Adidas has always stood as an exemplary pillar of justice in the sneaker and sporting world. Their refusal to use child labour coupled with efficient German performance based production has made the brand the number one athletic choice in the world. Nike who’s gross turnover is admittedly much larger than that of Adidas, still cannot match the amount of athletes and events which are endorsed by Adidas.
Nike have also in many respects copied Adidas’s business model, endorsing big athletes and buying out the competition, with Converse and Starter now being owned by Nike while Adidas bought Reebok quite a few years back.
The key selling point for Nike has been elevated prices, expensive technological styles (air max/360/Shox), taking advantage of retroism to the point of madness and pioneering Sport focused Womens trainers, Nike SB and 6.0. This was done through huge marketing deals with the likes of Footlocker, Athletes Foot and Foot Action where Nike sold huge and discounted wholesale orders in turn for a lot of middle-market advertising and endorsement.
Adidas Originals and Consortium have shown that Adidas can definitely compete on the retro and special/limited edition fronts. Adidas have even opened up a premier account with JD sports meaning Adidas Originals are sold in the most bog standard of trainer-marts up and down the country. These JD sports releases are usually re-branded versions emblazoned with huge Adidas logos or slogans to appease the hordes of gaudy brand name obsessed Scallies, Pikeys, Chavs and unfortunate sale rack shoppers.
Yet still, Nike remains fiercely dominant in the industry grossing around 19 billion per year as opposed to Adidas’ 10.3 billion.
So as a huge Adidas fan, I can accept that maybe Adidas is a smaller player in the American market. But from where can I draw solace that Adi Dassler’s legacy will not be trampled by Nike’s thundering hooves of Uber-commercialism?
Simple tingz like.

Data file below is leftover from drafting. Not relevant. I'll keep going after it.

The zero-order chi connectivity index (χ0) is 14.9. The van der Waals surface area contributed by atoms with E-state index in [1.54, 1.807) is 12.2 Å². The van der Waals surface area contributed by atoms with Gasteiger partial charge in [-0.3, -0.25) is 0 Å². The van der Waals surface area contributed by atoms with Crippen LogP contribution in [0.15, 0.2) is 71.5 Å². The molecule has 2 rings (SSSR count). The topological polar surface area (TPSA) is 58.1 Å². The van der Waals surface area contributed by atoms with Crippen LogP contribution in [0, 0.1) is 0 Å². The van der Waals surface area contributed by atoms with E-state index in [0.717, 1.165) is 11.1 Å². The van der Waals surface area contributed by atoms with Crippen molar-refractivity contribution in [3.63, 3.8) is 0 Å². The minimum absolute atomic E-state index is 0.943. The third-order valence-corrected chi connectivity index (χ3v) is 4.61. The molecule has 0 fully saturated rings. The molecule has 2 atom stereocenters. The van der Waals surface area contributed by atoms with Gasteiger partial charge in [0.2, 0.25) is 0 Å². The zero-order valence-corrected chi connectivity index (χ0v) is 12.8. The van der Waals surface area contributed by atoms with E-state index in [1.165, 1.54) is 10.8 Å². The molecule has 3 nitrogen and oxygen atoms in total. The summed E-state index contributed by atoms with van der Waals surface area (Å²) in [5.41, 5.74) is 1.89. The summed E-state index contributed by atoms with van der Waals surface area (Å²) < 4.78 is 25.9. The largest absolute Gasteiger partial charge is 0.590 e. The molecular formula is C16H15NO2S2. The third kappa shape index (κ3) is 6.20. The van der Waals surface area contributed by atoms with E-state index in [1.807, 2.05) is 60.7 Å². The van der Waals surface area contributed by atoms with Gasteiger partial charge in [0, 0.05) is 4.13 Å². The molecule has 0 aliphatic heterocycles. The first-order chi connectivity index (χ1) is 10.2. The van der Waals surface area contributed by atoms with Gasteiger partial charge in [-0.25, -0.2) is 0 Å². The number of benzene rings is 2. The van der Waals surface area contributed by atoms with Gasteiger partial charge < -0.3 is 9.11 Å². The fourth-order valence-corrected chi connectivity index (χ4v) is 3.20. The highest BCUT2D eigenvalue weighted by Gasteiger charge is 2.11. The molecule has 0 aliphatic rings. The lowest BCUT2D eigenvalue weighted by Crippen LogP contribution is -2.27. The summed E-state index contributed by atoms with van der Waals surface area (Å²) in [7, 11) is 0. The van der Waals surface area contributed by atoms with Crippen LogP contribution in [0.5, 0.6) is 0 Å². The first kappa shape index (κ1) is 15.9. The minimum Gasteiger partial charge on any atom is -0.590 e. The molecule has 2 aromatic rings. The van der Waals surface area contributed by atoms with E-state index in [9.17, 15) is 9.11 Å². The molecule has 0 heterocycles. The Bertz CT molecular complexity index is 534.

It is their swagger. History, relevance, design, performance, style, endorsement and choice are the gems of the bounty in making a successful line of sneakers. A delectable yet distinct aroma of classiness wafts from a freshly opened electric blue treasure chest. Their majesty could have been buried for thirty years but their glory will always have remained intact, Pirates may have tried to steal their ideas and even counterfeit them but their efforts have been as futile as Keira Knightly attempting to sexually arouse a human male.
Adidas has a backlog of swashbuckling styles rivalled by no-one, from the Chile ’72’s sleek and elegant running style to the ZX series, the first “Cross Trainers” unmatched range and style or even the Stan Smith the first properly endorsed tennis shoe…oh and yeah, the biggest selling trainer of all time.
The list goes on and on and on. So although it could be seen as retroism, the new evolutions of older Adidas trainers have always accompanied by a more modern style, a fine example is the famed Adidas Superstar (or “Shell toes” if you’re a Budweiser swigging loud mouthed American tit-wank).
The Superstars originally were an 80s New York staple piece LL Cool J (generic) , Run DMC (no laces) and Slick Rick (fat laces), shit Rick James probably had a pair covered in cocaine and diamonds no doubt. But since the days of Jheri curls, high tops and Mullets they have changed with the times; Superstar II, Superstar half shell, NBA Superstar, Superstar LTO and most recently the Superstar Vintage and now we’ve come full circle to the Superstar 80s. Yeah, Nike, Why aren’t you doing that?
In my admittedly biased opinion, Adidas has roots which dig deep into the landscapes of fashion and Sport. During my ill fated fashion career I was frequently told by stylists there are four things which have never and will never go out of fashion: Denim (as in jeans, not Ugg boots), T shirts, formal suits and THE RIGHT trainers.
Adidas have always been the purveyors of righteousness, as styles and fashions change some pieces become constant. Like pillars in the coliseum of swagger, Adidas bears the weight of fashion with an unfailing dedication and invincible reliability. A pillar which will stand strong and true long after the filthy heresy of the Ugg boot has deservedly been vigorously violated and left to perish in a Roman-era cobbled alley reeking of piss.
Written by Thomas the Shank Engine.